For doctors who think Trump fumbled the pandemic, the tight election is seen as an insult
- Many front-line health-care workers in America expected that the coronavirus pandemic would be a big priority for voters.
- A variety of polls indicate that the majority of Americans don’t approve of the administration’s management of the virus.
- In July, just 32% of Americans said they approved of Trump’s pandemic strategy, according to The Associated Press-NORC Center for Public Affairs Research.
“We felt like we had the nation’s support until the coronavirus became political and the administration started eroding confidence in scientists,” he said. “The sentiment around supporting health-care workers only lasted as long as it was politically convenient.”
Others doctors have been doing a lot of soul-searching about what their patients might be going through, and how they can better relate to them.
Dr. Laolu Fayanju, a family medicine doctor based in Ohio, treats patients in so-called Rust Belt cities like Youngstown.
He’s heard from a lot of his patients that they’ve been having a difficult time during the pandemic and are feeling lonely and isolated. Others are concerned about their job prospects, and felt emboldened by Trump’s promises to bring back manufacturing jobs.
He’s recognizing that many of those patients handed Trump a win in Ohio.
“I drive through this former General Motors auto plant on my way to work,” he said. “It feels like a mausoleum, a symbolic representation of what the region is going through.”
They basically bought the con.
Eric Lutz/Vanity Fair:
TRUMP’S REPUBLICAN ALLIES ARE GOING TO HELP HIM BURN IT ALL DOWNAs the president takes a blowtorch to American democracy, people like Ted Cruz and Lindsey Graham—who called the process “lawless” and said “everything should be on the table,” respectively—are fanning the flames.The entire premise of Donald Trump’s life is that he has never once been defeated. His project, and that of those around him, then, has been to maintain that illusion. This hasn’t always succeeded. He’s lost plenty of things—money, court cases. But never before has he faced the kind of public humiliation he seems poised to as Joe Biden’s victory becomes inevitable. How does someone who delights in calling others “losers” react to becoming a loser himself, in the most concrete sense of the word? How does the most vainglorious man in America bring himself to accept defeat and concede?
The answer, of course, is that he doesn’t. Unable to face the reality of his circumstances, he is doubling down on his delusions—that the world is conspiring against him; that he’s the big, strong winner he’s always claimed to be. He wants to convince his supporters, the courts, and himself that he is both victim and victor and has made clear that he’ll burn everything to the ground to do so. This is unsurprising. If his decades of public life have taught us anything, it’s that he simply can’t help himself. But the aides and allies who have enabled him these past four years are not bound by his paranoias and neuroses. They’re making a choice. And while some who have stood by him now seem to be taking tentative steps backward, others are sticking, enabling him still as he tries to take a blowtorch to the foundation of democracy.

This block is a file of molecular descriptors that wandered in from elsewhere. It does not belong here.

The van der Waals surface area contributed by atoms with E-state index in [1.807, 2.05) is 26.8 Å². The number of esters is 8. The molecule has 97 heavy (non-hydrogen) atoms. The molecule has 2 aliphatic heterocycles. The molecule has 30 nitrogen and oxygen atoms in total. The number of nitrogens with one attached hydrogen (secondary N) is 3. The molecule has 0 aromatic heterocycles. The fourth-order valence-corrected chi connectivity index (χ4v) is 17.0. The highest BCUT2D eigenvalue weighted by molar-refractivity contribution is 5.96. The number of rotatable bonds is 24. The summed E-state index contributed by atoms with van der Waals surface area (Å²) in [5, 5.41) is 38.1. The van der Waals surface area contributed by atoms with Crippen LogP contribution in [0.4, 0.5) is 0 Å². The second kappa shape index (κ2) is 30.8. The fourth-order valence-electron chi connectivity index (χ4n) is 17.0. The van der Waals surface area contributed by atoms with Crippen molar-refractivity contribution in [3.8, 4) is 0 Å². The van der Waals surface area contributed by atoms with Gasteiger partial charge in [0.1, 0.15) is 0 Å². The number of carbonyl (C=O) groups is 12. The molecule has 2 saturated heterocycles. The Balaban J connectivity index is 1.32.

America’s Next Authoritarian Will Be Much More Competent
Trump was ineffective and easily beaten. A future strongman won’t be
Now that Joe Biden appears to be winning the presidency, we can expect debates over whether Donald Trump was an aberration (“not who we are!”) or another instantiation of America’s pathologies and sins. One can reasonably make a case for his deep-rootedness in American traditions, while also noticing the anomalies: the early-morning tweeting, the fondness for mixing personal and government business, the obsession with ratings befitting a reality-TV star—the one job he was good at.
From an international perspective, though, Trump is just one more example of the many populists on the right who have risen to power around the world: Narendra Modi in India, Jair Bolsonaro in Brazil, Viktor Orbán in Hungary, Vladimir Putin in Russia, Jarosław Kaczyński in Poland, and Recep Tayyip Erdoğan in Turkey, my home country. These people win elections but subvert democratic norms: by criminalizing dissent, suppressing or demonizing the media, harassing the opposition, and deploying extra-legal mechanisms whenever possible (Putin’s opponents have a penchant for meeting tragic accidents). Orbán proudly uses the phrase illiberal democracy to describe the populism practiced by these men; Trump has many similarities to them, both rhetorically and policy-wise.